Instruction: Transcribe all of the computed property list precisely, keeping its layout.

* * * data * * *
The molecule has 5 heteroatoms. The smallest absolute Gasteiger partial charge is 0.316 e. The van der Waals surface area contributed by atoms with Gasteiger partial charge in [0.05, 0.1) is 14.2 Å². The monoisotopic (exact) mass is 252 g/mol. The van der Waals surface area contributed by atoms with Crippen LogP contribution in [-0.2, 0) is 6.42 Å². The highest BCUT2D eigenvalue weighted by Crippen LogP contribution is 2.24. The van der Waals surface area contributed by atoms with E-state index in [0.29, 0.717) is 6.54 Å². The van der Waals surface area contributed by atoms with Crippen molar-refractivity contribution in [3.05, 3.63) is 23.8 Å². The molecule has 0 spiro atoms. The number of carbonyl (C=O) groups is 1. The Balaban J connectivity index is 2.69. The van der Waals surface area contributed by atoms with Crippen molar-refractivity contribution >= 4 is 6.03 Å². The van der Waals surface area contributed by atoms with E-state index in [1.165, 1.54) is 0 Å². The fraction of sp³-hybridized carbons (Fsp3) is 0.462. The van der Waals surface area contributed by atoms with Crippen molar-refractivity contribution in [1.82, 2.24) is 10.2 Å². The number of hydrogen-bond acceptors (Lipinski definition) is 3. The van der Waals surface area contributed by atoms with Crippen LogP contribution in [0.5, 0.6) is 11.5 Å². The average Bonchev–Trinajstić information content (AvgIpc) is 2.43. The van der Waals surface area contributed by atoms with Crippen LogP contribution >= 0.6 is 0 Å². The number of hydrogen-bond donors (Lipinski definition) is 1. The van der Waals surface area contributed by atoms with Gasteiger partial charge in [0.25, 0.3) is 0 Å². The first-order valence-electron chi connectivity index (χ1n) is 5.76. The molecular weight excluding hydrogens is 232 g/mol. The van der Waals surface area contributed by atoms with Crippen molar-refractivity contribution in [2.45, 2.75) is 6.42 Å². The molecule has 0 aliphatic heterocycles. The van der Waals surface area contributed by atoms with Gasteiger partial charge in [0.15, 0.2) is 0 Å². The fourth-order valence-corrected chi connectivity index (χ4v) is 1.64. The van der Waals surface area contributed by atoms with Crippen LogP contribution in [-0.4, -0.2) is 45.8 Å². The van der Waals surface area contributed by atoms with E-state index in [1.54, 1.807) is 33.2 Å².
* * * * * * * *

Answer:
The molecule has 5 heteroatoms. The smallest absolute Gasteiger partial charge is 0.316 e. The van der Waals surface area contributed by atoms with Gasteiger partial charge in [0.05, 0.1) is 14.2 Å². The monoisotopic (exact) mass is 252 g/mol. The van der Waals surface area contributed by atoms with Crippen LogP contribution in [-0.2, 0) is 6.42 Å². The highest BCUT2D eigenvalue weighted by Crippen LogP contribution is 2.24. The van der Waals surface area contributed by atoms with E-state index in [0.29, 0.717) is 6.54 Å². The van der Waals surface area contributed by atoms with Crippen molar-refractivity contribution in [3.05, 3.63) is 23.8 Å². The molecule has 0 spiro atoms. The number of carbonyl (C=O) groups is 1. The Balaban J connectivity index is 2.69. The van der Waals surface area contributed by atoms with Crippen molar-refractivity contribution >= 4 is 6.03 Å². The van der Waals surface area contributed by atoms with E-state index in [1.165, 1.54) is 0 Å². The fraction of sp³-hybridized carbons (Fsp3) is 0.462. The van der Waals surface area contributed by atoms with Crippen molar-refractivity contribution in [1.82, 2.24) is 10.2 Å². The number of hydrogen-bond acceptors (Lipinski definition) is 3. The van der Waals surface area contributed by atoms with Crippen LogP contribution in [0.5, 0.6) is 11.5 Å². The average Bonchev–Trinajstić information content (AvgIpc) is 2.43. The van der Waals surface area contributed by atoms with Crippen LogP contribution >= 0.6 is 0 Å². The number of hydrogen-bond donors (Lipinski definition) is 1. The van der Waals surface area contributed by atoms with Gasteiger partial charge in [0.25, 0.3) is 0 Å². The first-order valence-electron chi connectivity index (χ1n) is 5.76. The molecular weight excluding hydrogens is 232 g/mol. The van der Waals surface area contributed by atoms with Crippen molar-refractivity contribution in [2.45, 2.75) is 6.42 Å². The molecule has 0 aliphatic heterocycles. The van der Waals surface area contributed by atoms with Gasteiger partial charge in [0.15, 0.2) is 0 Å². The fourth-order valence-corrected chi connectivity index (χ4v) is 1.64. The van der Waals surface area contributed by atoms with Crippen LogP contribution in [-0.4, -0.2) is 45.8 Å². The van der Waals surface area contributed by atoms with E-state index in [1.54, 1.807) is 33.2 Å².